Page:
"I am particularly interested in labor relations and strikes by health workers in Kenya in the context of major reforms."
Award Will Support Michael Scanlon’s Dissertation on Labor Relations and Conflict in the Kenyan Health System
Michael Scanlon, a PhD candidate in the McCormack Graduate School, has become the latest UMass Boston student to receive the prestigious Fulbright award. Scanlon is one of only a handful nationwide to receive a Fulbright-Fogarty Award, offered through a partnership between the Fulbright U.S. Student Program and the Fogarty International Center of the U.S. National Institutes of Health. The first grants were awarded in 2011 to promote the expansion of research in public health and clinical research in resource-limited settings, and for 2019-2020, only up to 20 grants were given.
Scanlon, 33, is a PhD candidate in global governance and human security in the Conflict Resolution, Human Security, and Global Governance Department. The award will support his dissertation research on labor relations and conflict in the Kenyan health system.
"As in other African countries, the Kenyan health system has experienced recurrent mass strikes by health workers, particularly doctors and nurses, including a 100-day nationwide strike by doctors and 150-day nationwide strike by nurses in 2017," Scanlon said. "I am particularly interested in labor relations and strikes by health workers in Kenya in the context of major reforms in health systems governance, financing, and policy over the past decade as well as long-term grievances related to poor pay and working conditions for public sector health workers."
Although Scanlon's award starts September 1, he is already in Kenya as a fellow in Health Systems Design and Global Health with the Icahn School of Medicine at Mount Sinai in New York. He's lived in the country for much of the last decade, ever since graduating from Indiana University in his home state in 2008. He returned to Indiana for his master's in public health, and through his graduate program, was connected to Indiana University School of Medicine's AMPATH program, a global health partnership between the Moi University School of Medicine in Kenya, the Moi Teaching and Referral Hospital, Kenyan Ministry of Health, and a consortium of North American universities led by Indiana University. He worked with the AMPATH program in Kenya from 2011 to 2015, first as a research assistant, then research associate, and then program manager in health services research focused on children and adolescents living with HIV. He left Kenya in 2015 to pursue his PhD at UMass Boston.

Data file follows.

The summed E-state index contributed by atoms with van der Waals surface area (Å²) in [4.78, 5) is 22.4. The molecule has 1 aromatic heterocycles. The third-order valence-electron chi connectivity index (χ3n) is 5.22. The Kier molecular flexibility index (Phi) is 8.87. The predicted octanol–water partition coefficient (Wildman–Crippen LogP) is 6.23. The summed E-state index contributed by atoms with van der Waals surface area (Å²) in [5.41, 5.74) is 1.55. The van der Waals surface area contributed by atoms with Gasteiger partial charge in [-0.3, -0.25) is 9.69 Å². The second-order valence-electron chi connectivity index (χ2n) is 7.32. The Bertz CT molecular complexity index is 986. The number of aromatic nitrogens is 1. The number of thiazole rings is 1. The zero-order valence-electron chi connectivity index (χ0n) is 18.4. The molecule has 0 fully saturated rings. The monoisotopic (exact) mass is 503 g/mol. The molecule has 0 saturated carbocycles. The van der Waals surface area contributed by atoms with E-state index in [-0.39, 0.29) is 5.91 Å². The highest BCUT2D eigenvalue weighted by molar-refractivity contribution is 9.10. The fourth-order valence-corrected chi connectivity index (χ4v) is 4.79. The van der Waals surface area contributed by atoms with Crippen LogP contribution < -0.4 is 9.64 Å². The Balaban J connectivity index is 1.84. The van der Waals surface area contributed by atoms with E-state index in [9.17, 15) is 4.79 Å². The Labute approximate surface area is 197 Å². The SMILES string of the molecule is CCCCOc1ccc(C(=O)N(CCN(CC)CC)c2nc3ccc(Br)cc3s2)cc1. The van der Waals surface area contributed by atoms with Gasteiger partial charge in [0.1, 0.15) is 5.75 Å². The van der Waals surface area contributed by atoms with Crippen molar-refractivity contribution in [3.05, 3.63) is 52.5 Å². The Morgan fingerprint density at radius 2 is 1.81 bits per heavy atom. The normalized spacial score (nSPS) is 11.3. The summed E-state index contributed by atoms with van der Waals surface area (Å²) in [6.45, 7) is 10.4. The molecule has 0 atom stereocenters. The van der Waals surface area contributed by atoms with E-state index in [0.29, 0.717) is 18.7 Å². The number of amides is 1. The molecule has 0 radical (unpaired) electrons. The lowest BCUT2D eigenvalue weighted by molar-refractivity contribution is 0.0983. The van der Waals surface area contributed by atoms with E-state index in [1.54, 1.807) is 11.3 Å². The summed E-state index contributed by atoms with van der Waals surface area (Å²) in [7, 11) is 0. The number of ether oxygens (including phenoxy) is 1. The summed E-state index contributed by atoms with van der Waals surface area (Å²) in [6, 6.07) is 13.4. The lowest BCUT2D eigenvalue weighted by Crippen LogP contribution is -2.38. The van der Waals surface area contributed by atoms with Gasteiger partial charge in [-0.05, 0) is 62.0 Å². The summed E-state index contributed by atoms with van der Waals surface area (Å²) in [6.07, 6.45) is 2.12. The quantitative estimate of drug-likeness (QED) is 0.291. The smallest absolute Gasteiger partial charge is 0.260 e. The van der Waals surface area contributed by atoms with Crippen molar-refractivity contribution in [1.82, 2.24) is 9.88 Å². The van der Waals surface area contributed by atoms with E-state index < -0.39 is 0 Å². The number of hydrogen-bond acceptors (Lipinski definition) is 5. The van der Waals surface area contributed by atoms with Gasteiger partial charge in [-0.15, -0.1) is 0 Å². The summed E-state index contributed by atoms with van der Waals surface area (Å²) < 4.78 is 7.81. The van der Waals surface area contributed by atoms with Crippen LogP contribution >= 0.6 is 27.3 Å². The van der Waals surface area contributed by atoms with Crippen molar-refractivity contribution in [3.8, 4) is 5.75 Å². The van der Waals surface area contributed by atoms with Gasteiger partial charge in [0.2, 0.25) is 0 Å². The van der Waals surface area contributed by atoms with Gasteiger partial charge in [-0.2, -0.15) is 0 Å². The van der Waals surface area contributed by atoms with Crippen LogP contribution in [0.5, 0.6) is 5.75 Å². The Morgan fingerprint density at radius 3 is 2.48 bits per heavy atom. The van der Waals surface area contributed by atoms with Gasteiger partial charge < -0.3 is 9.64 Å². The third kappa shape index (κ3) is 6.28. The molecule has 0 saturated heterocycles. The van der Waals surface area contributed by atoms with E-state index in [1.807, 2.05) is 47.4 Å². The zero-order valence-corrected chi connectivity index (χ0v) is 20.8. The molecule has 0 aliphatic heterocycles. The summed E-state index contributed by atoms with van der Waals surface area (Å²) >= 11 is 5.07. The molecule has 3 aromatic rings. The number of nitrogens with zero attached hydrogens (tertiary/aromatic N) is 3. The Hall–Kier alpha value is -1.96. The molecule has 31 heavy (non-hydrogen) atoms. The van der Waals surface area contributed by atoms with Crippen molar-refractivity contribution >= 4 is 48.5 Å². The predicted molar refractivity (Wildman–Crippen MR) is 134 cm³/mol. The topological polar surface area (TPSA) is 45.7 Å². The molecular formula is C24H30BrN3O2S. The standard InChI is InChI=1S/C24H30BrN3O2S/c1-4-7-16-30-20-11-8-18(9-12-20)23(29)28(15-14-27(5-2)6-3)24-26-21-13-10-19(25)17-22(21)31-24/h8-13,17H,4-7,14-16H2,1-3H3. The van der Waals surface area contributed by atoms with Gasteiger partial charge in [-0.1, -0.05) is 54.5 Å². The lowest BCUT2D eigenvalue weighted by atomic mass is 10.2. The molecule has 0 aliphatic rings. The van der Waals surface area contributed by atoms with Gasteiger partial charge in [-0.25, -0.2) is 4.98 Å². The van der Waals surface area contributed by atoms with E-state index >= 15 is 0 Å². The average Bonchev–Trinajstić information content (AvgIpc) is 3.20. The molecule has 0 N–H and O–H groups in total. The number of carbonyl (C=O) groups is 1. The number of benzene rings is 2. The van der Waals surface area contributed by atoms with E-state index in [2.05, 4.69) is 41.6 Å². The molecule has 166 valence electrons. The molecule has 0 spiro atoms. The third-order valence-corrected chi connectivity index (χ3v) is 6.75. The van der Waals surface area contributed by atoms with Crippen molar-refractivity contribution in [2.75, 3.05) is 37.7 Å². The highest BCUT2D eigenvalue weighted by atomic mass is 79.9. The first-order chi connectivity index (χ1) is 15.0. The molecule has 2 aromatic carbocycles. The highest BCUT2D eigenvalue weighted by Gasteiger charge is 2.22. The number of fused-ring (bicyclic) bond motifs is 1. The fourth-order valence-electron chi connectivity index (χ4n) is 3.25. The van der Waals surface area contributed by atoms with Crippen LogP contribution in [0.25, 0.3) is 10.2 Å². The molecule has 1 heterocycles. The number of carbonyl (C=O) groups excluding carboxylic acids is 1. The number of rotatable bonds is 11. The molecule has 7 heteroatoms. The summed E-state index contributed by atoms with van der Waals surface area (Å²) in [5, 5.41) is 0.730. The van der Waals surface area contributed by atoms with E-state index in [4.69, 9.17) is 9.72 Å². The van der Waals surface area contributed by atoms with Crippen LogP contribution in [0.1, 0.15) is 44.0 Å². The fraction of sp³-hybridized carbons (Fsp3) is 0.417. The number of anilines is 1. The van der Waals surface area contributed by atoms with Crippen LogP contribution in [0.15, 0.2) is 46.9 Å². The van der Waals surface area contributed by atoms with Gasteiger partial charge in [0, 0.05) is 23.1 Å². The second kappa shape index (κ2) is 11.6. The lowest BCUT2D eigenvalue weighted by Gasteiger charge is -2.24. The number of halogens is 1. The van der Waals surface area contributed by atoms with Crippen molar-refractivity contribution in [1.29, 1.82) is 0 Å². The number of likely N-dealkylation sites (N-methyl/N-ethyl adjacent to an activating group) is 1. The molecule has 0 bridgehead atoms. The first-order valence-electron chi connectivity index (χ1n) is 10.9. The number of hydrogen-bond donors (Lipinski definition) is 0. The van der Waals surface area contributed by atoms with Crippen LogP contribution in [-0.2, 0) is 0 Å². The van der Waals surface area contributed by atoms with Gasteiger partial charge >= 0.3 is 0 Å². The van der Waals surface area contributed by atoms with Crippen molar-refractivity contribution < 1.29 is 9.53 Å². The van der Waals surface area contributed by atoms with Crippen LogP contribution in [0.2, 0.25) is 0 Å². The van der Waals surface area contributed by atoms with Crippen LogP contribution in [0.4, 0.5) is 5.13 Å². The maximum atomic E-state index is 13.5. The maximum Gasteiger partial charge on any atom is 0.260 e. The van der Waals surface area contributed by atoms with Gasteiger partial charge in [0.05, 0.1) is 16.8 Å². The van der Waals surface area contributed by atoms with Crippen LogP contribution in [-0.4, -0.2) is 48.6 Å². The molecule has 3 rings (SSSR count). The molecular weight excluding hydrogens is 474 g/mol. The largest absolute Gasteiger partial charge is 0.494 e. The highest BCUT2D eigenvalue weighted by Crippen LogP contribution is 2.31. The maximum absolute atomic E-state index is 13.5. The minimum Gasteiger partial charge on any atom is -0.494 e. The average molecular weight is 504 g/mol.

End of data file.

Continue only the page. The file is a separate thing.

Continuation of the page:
“From an academic standpoint, I felt like the PhD program in global governance and human security would be an ideal setting to further explore my interests in global health from a critical and interdisciplinary perspective while honing my social science research skills,” Scanlon said. “The program really puts to the test a model for interdisciplinary teaching and learning, which in my experience was challenging and rewarding.”
After graduation, Scanlon hopes to stay in academia and become a professor of global health, balancing both teaching and research—skills he honed while teaching an Honors College course at UMass Boston in 2017.
“What I love most about global health as a field is that it provides an important vantage point for thinking about health and health care systems, but also for thinking in critical ways about politics, economics, history, and so on, while being strongly grounded in a commitment to equity and justice,” Scanlon said.
The Fulbright U.S. Student Program is the largest U.S. exchange program offering opportunities for students and young professionals to undertake international graduate study, advanced research, university teaching, and primary and secondary school teaching worldwide. The program currently awards approximately 2,000 grants annually in all fields of study and operates in more than 140 countries worldwide.
This year UMass Boston has two Fulbright alternates, and the Conflict Resolution, Human Security, and Global Governance Department has been attracting students who earned Fulbright Awards at other institutions. Looking at just the Conflict Resolution Master’s Program, two current students are Fulbright winners, with at least three coming in the fall.
The next application deadline for Fulbright awards is October 8, 2019. Contact Louise Penner to get started.
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